If you open this book, inject your brain with some caffeine, grab a pencil and paper and prepare yourself for some serious thinking, for Cliff Pickover has created a book full of 108 challenging puzzles in logic and mathematics. The premise is that aliens, the leader of which is a Dr. Oz, arrive on Earth, abduct Dorothy and her dog Toto and then subject her to a series of challenges. The puzzles are of various complexity, and Pickover has marked them with one through four stars, where four stars is the most difficult.
The problems are all fairly easy to understand, in most cases even mathematical novices will be able to understand the statement of the problem after reading the short leader. Solving it is of course another matter, but fortunately, detailed solutions to all of the problems are given at the end. In general, the problems are recreational in nature. There are several that involve moving through a maze in a certain way, many that involve pattern matching and some which require basic number theory.
A few are recycled oldies, for example number 78 is the problem where you have two containers with equal volumes of different liquids. A teaspoon of liquid is taken from one and placed in the other, that mixture is thoroughly stirred and then a teaspoon of the mixture is taken back to the original. The question is to determine which container is more contaminated. Several of the pattern matching problems involve some of the basic ideas for the differences in the patterns that I have seen in other problems over the years.
Nevertheless, the pace of the book allows you to easily overlook any of the problems you may have seen before. Each one begins with a quote and they are very good. In some cases, I enjoyed the quote more than I did the problem that followed it. The only negative point is that at the end of many problems, the villainous Dr. Oz gives an ultimatum concerning the solution. For example, in problem 89 he says, "If you get this problem wrong, I won't take you on a tour of the Tarantula Nebula." In my opinion, these phrases were a bit of a distraction. I kept looking for a clue to the solution in the ultimatums, but could never discern one. It would have been more interesting if there would have been a few more subtle clues in those threats, as the ultimatums did not seem to have anything to do with the problems.
Overall, this is a book of high quality puzzles, and even though many were familiar to me, I still read it with great interest. The solutions are very complete and understandable, although there are some solutions that I groaned about. While I never disputed their correctness, the pattern was one that was subject to more than one interpretation.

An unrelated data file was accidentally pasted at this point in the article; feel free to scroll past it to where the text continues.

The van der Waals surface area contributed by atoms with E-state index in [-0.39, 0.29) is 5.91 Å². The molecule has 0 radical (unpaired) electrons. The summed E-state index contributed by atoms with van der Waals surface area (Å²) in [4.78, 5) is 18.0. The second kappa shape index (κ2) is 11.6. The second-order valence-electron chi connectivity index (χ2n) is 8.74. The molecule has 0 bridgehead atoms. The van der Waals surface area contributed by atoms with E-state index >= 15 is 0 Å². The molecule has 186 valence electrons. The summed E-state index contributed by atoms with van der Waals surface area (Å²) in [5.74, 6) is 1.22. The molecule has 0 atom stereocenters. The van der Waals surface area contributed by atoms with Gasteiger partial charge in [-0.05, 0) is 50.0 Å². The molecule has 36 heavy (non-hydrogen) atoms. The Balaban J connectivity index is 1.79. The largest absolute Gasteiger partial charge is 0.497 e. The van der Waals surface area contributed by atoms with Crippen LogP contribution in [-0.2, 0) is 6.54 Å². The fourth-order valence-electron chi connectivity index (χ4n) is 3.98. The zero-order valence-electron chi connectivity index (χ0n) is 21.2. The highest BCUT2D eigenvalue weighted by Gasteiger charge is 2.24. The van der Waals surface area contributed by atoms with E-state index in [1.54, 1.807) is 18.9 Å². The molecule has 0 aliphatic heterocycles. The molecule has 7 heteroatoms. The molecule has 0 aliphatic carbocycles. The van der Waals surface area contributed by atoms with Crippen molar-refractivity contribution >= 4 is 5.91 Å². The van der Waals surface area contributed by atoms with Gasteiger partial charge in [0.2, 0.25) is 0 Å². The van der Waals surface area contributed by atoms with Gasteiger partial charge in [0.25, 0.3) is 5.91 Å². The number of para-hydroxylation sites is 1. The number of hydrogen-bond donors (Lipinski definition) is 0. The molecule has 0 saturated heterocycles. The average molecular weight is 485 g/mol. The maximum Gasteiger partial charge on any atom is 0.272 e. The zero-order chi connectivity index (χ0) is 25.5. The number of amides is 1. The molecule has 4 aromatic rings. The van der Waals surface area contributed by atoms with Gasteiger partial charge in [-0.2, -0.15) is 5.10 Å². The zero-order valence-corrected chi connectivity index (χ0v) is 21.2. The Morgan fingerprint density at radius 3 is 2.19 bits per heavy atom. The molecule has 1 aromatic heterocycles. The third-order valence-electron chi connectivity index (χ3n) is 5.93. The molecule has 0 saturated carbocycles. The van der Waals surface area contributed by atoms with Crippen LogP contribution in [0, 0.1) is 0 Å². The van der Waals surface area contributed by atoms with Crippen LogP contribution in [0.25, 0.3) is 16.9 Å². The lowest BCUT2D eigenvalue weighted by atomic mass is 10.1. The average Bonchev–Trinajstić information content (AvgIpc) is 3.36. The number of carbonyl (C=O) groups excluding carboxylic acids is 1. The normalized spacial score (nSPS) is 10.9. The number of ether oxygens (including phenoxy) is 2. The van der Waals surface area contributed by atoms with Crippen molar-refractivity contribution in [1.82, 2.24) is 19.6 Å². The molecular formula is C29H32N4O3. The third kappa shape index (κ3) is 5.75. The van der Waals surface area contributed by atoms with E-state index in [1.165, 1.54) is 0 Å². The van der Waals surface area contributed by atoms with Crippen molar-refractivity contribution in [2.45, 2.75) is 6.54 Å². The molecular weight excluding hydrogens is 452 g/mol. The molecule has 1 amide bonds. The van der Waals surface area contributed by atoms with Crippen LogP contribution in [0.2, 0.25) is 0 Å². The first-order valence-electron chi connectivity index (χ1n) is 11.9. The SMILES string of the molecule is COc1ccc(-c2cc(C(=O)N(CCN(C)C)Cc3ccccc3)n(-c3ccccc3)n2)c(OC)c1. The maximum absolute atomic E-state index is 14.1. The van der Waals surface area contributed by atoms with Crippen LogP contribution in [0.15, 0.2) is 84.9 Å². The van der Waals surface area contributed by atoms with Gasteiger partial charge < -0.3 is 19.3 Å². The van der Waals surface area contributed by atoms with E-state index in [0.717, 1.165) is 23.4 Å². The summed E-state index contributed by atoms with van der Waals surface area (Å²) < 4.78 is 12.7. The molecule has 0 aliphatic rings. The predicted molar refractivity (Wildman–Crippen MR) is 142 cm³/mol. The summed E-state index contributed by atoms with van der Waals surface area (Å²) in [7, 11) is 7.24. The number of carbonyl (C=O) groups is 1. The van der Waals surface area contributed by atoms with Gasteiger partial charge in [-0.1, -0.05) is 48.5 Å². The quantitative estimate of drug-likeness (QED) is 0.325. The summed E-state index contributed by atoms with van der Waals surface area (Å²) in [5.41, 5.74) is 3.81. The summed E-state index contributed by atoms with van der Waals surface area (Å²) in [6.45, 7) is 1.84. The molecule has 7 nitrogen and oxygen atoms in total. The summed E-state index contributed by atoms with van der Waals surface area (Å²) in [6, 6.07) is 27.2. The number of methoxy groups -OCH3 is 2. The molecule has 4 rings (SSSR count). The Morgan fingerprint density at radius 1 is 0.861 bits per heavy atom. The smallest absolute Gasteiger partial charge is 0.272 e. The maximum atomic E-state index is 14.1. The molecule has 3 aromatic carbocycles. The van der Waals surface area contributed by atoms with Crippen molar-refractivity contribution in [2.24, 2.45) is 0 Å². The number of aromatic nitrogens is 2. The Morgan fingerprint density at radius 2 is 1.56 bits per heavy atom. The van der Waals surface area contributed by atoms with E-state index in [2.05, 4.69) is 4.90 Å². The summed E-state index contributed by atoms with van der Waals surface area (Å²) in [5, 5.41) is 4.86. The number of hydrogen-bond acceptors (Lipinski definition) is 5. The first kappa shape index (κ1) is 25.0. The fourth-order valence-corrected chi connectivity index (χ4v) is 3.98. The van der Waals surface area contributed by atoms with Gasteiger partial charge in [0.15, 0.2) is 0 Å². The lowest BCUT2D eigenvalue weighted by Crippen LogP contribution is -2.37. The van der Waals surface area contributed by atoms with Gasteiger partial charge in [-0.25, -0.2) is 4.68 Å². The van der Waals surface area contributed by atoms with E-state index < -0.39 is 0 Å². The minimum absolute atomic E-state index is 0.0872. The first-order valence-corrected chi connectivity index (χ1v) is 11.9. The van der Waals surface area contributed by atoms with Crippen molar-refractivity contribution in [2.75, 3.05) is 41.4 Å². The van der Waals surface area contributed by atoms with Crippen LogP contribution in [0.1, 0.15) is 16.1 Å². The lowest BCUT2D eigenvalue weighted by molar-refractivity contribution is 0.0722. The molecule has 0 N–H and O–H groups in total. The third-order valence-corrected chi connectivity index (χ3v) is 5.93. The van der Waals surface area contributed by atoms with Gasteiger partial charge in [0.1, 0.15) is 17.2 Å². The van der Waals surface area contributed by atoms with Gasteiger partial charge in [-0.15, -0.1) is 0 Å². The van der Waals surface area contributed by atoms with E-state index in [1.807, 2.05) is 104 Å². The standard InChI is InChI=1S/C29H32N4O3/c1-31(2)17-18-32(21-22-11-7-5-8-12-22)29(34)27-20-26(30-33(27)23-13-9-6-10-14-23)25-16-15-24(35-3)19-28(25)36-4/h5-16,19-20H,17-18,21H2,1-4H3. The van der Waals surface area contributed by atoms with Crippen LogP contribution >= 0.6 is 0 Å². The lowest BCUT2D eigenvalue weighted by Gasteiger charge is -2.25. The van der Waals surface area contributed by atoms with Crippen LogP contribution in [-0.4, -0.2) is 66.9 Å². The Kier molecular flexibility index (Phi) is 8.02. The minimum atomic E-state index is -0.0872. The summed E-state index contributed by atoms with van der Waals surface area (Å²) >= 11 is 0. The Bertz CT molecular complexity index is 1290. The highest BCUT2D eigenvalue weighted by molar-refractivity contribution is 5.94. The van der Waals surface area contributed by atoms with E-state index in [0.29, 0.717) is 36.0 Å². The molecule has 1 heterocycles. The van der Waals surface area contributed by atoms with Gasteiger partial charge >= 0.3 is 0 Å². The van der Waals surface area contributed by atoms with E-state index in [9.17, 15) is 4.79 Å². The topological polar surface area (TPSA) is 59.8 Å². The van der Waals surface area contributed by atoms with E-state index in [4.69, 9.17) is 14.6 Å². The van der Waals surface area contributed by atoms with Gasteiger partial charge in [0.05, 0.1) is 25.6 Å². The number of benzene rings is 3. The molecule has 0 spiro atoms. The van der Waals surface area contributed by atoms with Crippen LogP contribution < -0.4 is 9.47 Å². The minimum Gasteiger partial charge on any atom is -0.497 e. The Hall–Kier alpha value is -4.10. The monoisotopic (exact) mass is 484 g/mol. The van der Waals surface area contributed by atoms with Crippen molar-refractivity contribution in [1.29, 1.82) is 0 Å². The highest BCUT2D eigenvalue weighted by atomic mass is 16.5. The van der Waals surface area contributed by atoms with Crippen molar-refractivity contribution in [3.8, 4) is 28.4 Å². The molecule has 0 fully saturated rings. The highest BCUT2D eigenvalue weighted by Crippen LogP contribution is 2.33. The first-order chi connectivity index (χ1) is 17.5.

Charlie Ashbacher (email@example.com) is the principal of Charles Ashbacher Technologies, a company that offers state of the art computer training. He is also an adjunct instructor at Mount Mercy College in Cedar Rapids, Iowa, and at the end of this academic year, he will be three courses short of having taught every class in the math and computer science majors. A co-editor of the Journal of Recreational Mathematics, he is the author of four books in mathematics and one in computer programming.
Travel guide; Preface; Introduction; Puzzles: 1. The yellow-brick road; 2. Animal array; 3. An experiment with Kansas; 4. An experiment with signs; 5. The logic of greenness; 6. Magical maze; 7. Kansas railway contraction; 8. The problem of the bones; 9. Square overdrive; 10. Squares and cubes; 11. Plex’s matrix; 12. Chaos at the clock factory; 13. The upsilon configuration; 14. Bone toss; 15. Animal farm courthouse; 16. Omega sphere; 17. Leg bone shatter produces triangle; 18. Z-bar ranch; 19. Mystery of phasers; 20. Salty number cycle; 21. Where are the composites?; 22. Brain trip; 23. The gaps of omicron; 24. Hutchinson problem; 25. Flint hill series; 26. Wacky tiles; 27. Toto clone puzzle; 28. Legion's number; 29. The problems of the tombs; 30. Plex’s tiles; 31. Phasers on targets; 32. The chamber of death and despair; 33. Zebra irrationals; 34. Creatures in resin; 35. Prime-poor equations; 36. Number satellite; 37. Flatworm math; 38. Regolith paradox; 39.; 40. Entroy; 41. Animal gap; 42. Arranging alien heads; 43. Ramanujan congruences and the quest for transcendence; 44. Getting noticed; 45. Juggler numbers; 46. Friends from Mars; 47. Phi in four 4s; 48; On planet zyph; 49. The jellyfish of europa; 50. Archeological dissection; 51. The gamma gambit; 52. Robot hand hive; 53. Ramanujan and the quattuordecillion; 54. Lunatic ferris wheel; 55. The ultimate spindle; 56. Prairie artifact; 57. Alien pellets; 58. The beauty of polygon slicing; 59. Cosmic call; 60. Knight moves; 61. Sphere; 62. Potawatomi target; 63. Sliders; 64. Swapping; 65. Triangle dissection; 66. A simple code; 67. Heterosquare; 68. Insertion; 69. Missing landscape; 70. The choice; 71. Animal selection; 72. The skeletal men of Uranus; 73. Hindbrain stimulation; 74. The arrays of absolution; 75. Trochophore abduction; 76. The dream pyramids of Missouri; 77. Mathematical flower petal; 78. Blood and water; 79. Cavern problems; 80. Three triplets; 81. Oos and oob gambit; 82. Napiform mathematics; 83. Toto, Mr. plex, elephant; 84. Witch overdrive; 85. What is art?; 86. Wendy magic square; 87. Heaven and hell; 88. The stars of heaven; 89. Vacation in the Tarantula nebula; 90. Hot lava; 91. Circular primes; 92. The truth about cats and dogs; 93. Disc mania; 94. N2+m2=s; 95. 2, 271, 2718281; 96. Android watch; 97. Knight moves; 98. Pool table gambit; 99. A connection between pi and e; 100. Venusian number bush; 101. Triangle cave; 102. Rat attack; 103. The scarecrow formula; 104. Circle math; 105. A, AB, ABA; 106. Ants and cheese; 107. The omega crystal; 108. Attack of undulating undecamorphs; Epilog; Further exploring; For further reading; About the author.